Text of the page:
Another known thin-film type bandage is the commercially available 3M™ TEGADERM™ TRANSPARENT DRESSING. This bandage uses a frame style carrier and for the most part is similar to the 3M™ NEXCARE™ bandage. One significant difference is that some TEGADERM™ products have a “window” that must be removed before the bandage is applied to a desired surface. This design has the drawback of requiring the user to pull off the “window” section before the bandage is applied to the desired object.

Another known thin-film bandage is the ADVANCED CURAD™ AQUA-PROTECT™ bandage distributed by FUTURO Inc., which uses a full carrier sheet which superposes the adhesive strip or bandage. In this bandage the carrier sheet is releasably attached to the adhesive strip or bandage so that it can be removed by pulling on an attached pull tab (also called a blue flap) once the adhesive strip or bandage is applied to the desired object. A disadvantage, however, is that many users, especially those unfamiliar with the operation of the design, remove the full-length carrier sheet before applying the bandage, resulting in the destruction of the bandage or try to remove the carrier sheet by pulling on a corner of the bandage thereby inadvertently pulling the bandage off the desired object. Moreover, many users, while trying to determine how to remove the carrier sheet, attempt to pull some part of the bandage, but not knowing what or where to pull, they attempt to grasp the pull tab at the interior edge rather than the exterior edge and not being able to grasp it at that point, they give up and do not remove the carrier sheet and therefore do not benefit from the use of the thin-film materials.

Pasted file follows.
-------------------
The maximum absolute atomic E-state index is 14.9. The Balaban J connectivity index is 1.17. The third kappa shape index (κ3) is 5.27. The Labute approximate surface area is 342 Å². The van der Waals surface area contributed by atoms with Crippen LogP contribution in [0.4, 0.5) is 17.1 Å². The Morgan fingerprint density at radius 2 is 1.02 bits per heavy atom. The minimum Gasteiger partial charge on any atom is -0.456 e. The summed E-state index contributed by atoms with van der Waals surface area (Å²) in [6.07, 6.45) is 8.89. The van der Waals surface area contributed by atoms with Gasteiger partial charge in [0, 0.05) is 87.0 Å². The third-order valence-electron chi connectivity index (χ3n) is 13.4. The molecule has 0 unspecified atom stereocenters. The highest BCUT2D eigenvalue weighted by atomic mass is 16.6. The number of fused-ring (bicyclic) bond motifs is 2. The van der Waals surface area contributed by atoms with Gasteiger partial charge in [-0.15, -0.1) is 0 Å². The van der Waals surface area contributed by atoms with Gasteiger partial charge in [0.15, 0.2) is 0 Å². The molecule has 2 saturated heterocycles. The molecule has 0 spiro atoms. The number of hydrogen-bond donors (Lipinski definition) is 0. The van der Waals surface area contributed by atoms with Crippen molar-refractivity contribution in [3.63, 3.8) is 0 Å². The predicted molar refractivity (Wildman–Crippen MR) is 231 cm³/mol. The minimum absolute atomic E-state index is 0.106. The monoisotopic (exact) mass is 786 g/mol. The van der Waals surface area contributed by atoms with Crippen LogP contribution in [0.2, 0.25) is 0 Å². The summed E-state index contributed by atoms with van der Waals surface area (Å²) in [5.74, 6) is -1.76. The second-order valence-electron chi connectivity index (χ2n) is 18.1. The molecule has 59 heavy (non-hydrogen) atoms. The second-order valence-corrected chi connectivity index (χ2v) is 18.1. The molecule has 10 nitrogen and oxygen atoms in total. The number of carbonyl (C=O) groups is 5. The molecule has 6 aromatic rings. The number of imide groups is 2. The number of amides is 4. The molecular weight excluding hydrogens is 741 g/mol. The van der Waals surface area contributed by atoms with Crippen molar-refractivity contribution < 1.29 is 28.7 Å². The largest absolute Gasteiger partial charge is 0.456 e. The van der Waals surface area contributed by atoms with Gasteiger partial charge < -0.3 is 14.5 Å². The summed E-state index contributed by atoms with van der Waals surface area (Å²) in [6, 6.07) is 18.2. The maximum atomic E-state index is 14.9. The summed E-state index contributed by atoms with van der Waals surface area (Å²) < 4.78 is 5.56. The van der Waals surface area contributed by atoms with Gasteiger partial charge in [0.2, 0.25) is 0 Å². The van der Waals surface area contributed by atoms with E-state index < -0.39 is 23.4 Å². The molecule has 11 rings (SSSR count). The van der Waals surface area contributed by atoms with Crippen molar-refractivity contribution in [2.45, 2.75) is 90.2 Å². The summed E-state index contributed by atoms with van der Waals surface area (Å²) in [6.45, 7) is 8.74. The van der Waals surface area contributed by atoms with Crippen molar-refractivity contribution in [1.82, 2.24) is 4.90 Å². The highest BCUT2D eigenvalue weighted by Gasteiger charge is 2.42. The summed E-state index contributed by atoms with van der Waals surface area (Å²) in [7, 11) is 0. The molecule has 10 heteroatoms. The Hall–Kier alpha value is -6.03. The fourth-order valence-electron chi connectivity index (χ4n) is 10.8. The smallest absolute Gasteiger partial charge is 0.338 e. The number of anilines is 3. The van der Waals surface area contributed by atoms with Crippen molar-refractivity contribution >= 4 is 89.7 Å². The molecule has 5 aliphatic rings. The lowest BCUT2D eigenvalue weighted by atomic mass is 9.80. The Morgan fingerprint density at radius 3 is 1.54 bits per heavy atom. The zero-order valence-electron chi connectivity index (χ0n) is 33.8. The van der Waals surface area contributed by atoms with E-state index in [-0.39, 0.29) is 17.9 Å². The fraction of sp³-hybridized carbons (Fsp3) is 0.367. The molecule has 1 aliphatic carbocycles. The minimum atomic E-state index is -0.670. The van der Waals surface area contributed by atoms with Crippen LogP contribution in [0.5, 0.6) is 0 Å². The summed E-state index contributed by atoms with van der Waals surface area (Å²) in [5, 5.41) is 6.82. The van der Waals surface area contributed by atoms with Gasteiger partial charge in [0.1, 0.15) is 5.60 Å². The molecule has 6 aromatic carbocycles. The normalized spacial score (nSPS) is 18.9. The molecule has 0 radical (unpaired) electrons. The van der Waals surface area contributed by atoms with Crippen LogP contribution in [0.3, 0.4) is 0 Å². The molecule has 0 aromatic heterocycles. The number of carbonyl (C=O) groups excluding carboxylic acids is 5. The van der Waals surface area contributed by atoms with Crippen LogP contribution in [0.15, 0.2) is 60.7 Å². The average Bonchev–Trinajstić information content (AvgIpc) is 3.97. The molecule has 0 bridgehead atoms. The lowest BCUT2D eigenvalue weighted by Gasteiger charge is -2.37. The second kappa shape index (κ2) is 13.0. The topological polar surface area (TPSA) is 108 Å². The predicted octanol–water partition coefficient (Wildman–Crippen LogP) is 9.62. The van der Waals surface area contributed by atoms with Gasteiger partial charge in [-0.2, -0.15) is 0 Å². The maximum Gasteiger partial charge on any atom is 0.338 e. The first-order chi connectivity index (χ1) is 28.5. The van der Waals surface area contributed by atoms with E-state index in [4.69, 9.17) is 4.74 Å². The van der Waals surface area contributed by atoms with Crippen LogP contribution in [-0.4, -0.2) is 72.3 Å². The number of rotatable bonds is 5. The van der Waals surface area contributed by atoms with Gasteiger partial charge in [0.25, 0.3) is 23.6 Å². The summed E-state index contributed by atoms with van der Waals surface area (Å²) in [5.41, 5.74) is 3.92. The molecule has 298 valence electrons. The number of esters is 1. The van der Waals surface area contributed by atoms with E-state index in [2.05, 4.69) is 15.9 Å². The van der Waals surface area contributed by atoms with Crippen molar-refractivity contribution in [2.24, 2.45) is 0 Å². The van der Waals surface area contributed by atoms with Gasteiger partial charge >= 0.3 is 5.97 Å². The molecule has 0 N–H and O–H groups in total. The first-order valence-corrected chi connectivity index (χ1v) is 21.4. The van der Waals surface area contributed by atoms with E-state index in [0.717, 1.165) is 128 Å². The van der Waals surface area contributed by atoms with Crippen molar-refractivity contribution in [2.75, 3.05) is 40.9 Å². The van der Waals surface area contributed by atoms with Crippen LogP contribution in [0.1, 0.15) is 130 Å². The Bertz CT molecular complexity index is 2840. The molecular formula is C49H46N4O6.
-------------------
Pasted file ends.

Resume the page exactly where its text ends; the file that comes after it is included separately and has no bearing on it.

Thus, there is a need for an easy to use one-handed bandage package and dispensing system that is capable of dispensing bandages, adhesive strips, flexible strips, or other elements from a dispenser that avoids the problems and disadvantages of prior art systems.

SUMMARY OF THE INVENTION

The present invention is a bandage packaging and dispensing system particularly suited for dispensing adhesive-backed elements such as bandages and the like.

The current invention comprises two major embodiments, a first major embodiment and a second major embodiment each of which has several alternative embodiments.